Furthermore, the invention can take the form of a computer program product accessible from a computer-usable or computer-readable medium providing program code for use by or in connection with a computer or any instruction execution system. For the purposes of this description, a computer-usable or computer readable medium can be any apparatus that can contain, store, communicate, propagate, or transport the program for use by or in connection with the instruction execution system, apparatus, or device.

The medium can be an electronic, magnetic, optical, electromagnetic, infrared, or semiconductor system (or apparatus or device) or a propagation medium. Examples of a computer-readable medium include a semiconductor or solid state memory, magnetic tape, a removable computer diskette, a random access memory (RAM), a read-only memory (ROM), a rigid magnetic disk and an optical disk. Current examples of optical disks include compact disk-read only memory (CD-ROM), compact disk-read/write (CD-R/W) and DVD.

A data processing system suitable for storing and/or executing program code will include at least one processor coupled directly or indirectly to memory elements through a system bus. The memory elements can include local memory employed during actual execution of the program code, bulk storage, and cache memories which provide temporary storage of at least some program code in order to reduce the number of times code must be retrieved from bulk storage during execution.

Input/output or I/O devices (including but not limited to keyboards, displays, pointing devices, etc.) can be coupled to the system either directly or through intervening I/O controllers.

Network adapters may also be coupled to the system to enable the data processing system to become coupled to other data processing systems or remote printers or storage devices through intervening private or public networks. Modems, cable modems and Ethernet cards are just a few of the currently available types of network adapters.

Those skilled in the art will recognize improvements and modifications to the preferred embodiments of the present invention. All such improvements and modifications are considered within the scope of the concepts disclosed herein and the claims that follow.

Claims

1. A method, comprising:

monitoring, via a computing device, a driver's orientation within a first vehicle;
detecting a change in the driver's orientation;
calculating, in response to detecting the change in the driver's orientation, a change to a rear blind spot dimensional area of the first vehicle, where the rear blind spot dimensional area comprises coordinates and dimensions of an area behind a peripheral view area of the driver and outside of rear viewable areas of viewable mirrors of the vehicle;
applying the calculated change to the rear blind spot dimensional area to a statistical model of dangerous vehicle situations, where the statistical model to which the calculated change to the rear blind spot dimensional area is applied comprises a probabilistic function comprising at least one of a Gaussian distribution and a uniform distribution of at least one of the dangerous blind spot coordinates, dangerous information about the first vehicle, and dangerous characteristics of a vehicular environment surrounding the first vehicle; and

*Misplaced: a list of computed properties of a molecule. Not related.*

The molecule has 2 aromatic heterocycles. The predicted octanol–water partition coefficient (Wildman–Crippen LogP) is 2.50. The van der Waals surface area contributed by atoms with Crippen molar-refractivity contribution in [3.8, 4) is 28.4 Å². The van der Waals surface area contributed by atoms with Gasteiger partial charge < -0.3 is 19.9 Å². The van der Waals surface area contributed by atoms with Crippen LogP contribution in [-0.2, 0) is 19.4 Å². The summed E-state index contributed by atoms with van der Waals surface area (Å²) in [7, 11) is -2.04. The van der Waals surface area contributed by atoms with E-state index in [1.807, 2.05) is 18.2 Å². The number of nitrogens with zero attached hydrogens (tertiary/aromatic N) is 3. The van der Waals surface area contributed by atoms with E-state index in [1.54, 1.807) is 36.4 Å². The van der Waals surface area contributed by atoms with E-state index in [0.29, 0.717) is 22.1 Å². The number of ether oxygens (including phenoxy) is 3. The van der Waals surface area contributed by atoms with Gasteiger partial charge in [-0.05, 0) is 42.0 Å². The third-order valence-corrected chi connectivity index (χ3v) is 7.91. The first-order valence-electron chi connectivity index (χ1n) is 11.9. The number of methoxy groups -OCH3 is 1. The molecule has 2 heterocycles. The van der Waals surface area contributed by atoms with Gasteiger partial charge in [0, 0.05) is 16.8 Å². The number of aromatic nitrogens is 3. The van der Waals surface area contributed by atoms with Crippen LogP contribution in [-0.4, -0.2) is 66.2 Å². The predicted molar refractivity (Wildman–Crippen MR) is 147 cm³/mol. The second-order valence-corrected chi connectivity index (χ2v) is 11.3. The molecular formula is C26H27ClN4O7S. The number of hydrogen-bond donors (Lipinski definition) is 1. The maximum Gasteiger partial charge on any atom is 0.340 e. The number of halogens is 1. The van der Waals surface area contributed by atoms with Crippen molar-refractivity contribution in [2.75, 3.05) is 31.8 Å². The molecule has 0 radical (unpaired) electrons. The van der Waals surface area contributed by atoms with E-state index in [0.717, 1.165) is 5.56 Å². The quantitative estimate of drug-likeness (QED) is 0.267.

predicting a dangerous situation associated with the first vehicle based upon a result of the calculated change to the rear blind spot dimensional area applied to the statistical model of the dangerous vehicle situations.

2. The method of claim 1, where detecting the change in the driver's orientation comprises detecting a change in at least one of an eye position of the driver, a head position of the driver, a body position of the driver, and an activity of the driver.

3. The method of claim 1, where calculating, in response to detecting the change in the driver's orientation, the change to the rear blind spot dimensional area comprises calculating a change to at least one of a blind spot shape and blind spot dimensions.

4. The method of claim 1, further comprising:

determining at least one characteristic associated with the first vehicle, the at least one characteristic comprising at least one of a size of the first vehicle, a mirror adjustment associated with the first vehicle, a speed of the first vehicle, a driver's seat height, a driver's seat position, and a steering angle of the first vehicle; and
where calculating, in response to detecting the change in the driver's orientation, the change to the rear blind spot dimensional area comprises calculating the change to the rear blind spot dimensional area based upon the determined at least one characteristic associated with the first vehicle.

5. The method of claim 1, further comprising communicating information associated with at least one of the calculated change to the rear blind spot dimensional area and the predicted dangerous situation to at least one of the first vehicle and a second vehicle.

6. The method of claim 1, where:

the statistical model of dangerous vehicle situations further comprises dangerous driver orientation characteristics; and